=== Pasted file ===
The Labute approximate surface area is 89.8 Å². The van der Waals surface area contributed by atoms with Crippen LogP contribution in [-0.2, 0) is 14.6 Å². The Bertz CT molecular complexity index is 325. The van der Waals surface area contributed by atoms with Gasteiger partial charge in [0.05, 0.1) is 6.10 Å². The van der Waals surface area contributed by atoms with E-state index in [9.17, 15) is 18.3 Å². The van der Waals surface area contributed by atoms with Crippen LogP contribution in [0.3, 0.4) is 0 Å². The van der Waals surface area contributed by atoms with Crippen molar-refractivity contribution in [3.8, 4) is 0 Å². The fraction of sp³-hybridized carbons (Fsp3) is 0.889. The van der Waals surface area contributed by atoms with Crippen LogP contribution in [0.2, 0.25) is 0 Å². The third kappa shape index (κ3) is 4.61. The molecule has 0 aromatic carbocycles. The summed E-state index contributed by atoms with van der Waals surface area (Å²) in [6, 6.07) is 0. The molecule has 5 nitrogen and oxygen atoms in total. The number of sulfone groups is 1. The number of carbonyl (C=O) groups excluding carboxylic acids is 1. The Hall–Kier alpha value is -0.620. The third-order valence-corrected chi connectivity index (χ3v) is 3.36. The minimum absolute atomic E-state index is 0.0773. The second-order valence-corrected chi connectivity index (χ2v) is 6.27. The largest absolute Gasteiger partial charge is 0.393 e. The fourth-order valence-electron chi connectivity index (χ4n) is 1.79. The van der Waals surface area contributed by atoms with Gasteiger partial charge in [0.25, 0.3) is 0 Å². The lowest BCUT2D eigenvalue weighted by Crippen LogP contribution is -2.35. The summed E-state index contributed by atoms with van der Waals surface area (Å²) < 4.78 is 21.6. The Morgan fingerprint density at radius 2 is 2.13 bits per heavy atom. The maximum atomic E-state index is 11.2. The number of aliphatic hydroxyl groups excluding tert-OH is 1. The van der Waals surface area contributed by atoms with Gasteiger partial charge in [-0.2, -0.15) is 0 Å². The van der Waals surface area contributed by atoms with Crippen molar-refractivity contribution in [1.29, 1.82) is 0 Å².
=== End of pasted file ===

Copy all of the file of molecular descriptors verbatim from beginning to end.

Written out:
The Labute approximate surface area is 89.8 Å². The van der Waals surface area contributed by atoms with Crippen LogP contribution in [-0.2, 0) is 14.6 Å². The Bertz CT molecular complexity index is 325. The van der Waals surface area contributed by atoms with Gasteiger partial charge in [0.05, 0.1) is 6.10 Å². The van der Waals surface area contributed by atoms with E-state index in [9.17, 15) is 18.3 Å². The van der Waals surface area contributed by atoms with Crippen LogP contribution in [0.3, 0.4) is 0 Å². The van der Waals surface area contributed by atoms with Crippen molar-refractivity contribution in [3.8, 4) is 0 Å². The fraction of sp³-hybridized carbons (Fsp3) is 0.889. The van der Waals surface area contributed by atoms with Crippen LogP contribution in [0.2, 0.25) is 0 Å². The third kappa shape index (κ3) is 4.61. The molecule has 0 aromatic carbocycles. The summed E-state index contributed by atoms with van der Waals surface area (Å²) in [6, 6.07) is 0. The molecule has 5 nitrogen and oxygen atoms in total. The number of sulfone groups is 1. The number of carbonyl (C=O) groups excluding carboxylic acids is 1. The Hall–Kier alpha value is -0.620. The third-order valence-corrected chi connectivity index (χ3v) is 3.36. The minimum absolute atomic E-state index is 0.0773. The second-order valence-corrected chi connectivity index (χ2v) is 6.27. The largest absolute Gasteiger partial charge is 0.393 e. The fourth-order valence-electron chi connectivity index (χ4n) is 1.79. The van der Waals surface area contributed by atoms with Gasteiger partial charge in [0.25, 0.3) is 0 Å². The lowest BCUT2D eigenvalue weighted by Crippen LogP contribution is -2.35. The summed E-state index contributed by atoms with van der Waals surface area (Å²) < 4.78 is 21.6. The Morgan fingerprint density at radius 2 is 2.13 bits per heavy atom. The maximum atomic E-state index is 11.2. The number of aliphatic hydroxyl groups excluding tert-OH is 1. The van der Waals surface area contributed by atoms with Gasteiger partial charge in [-0.2, -0.15) is 0 Å². The van der Waals surface area contributed by atoms with Crippen molar-refractivity contribution in [1.29, 1.82) is 0 Å².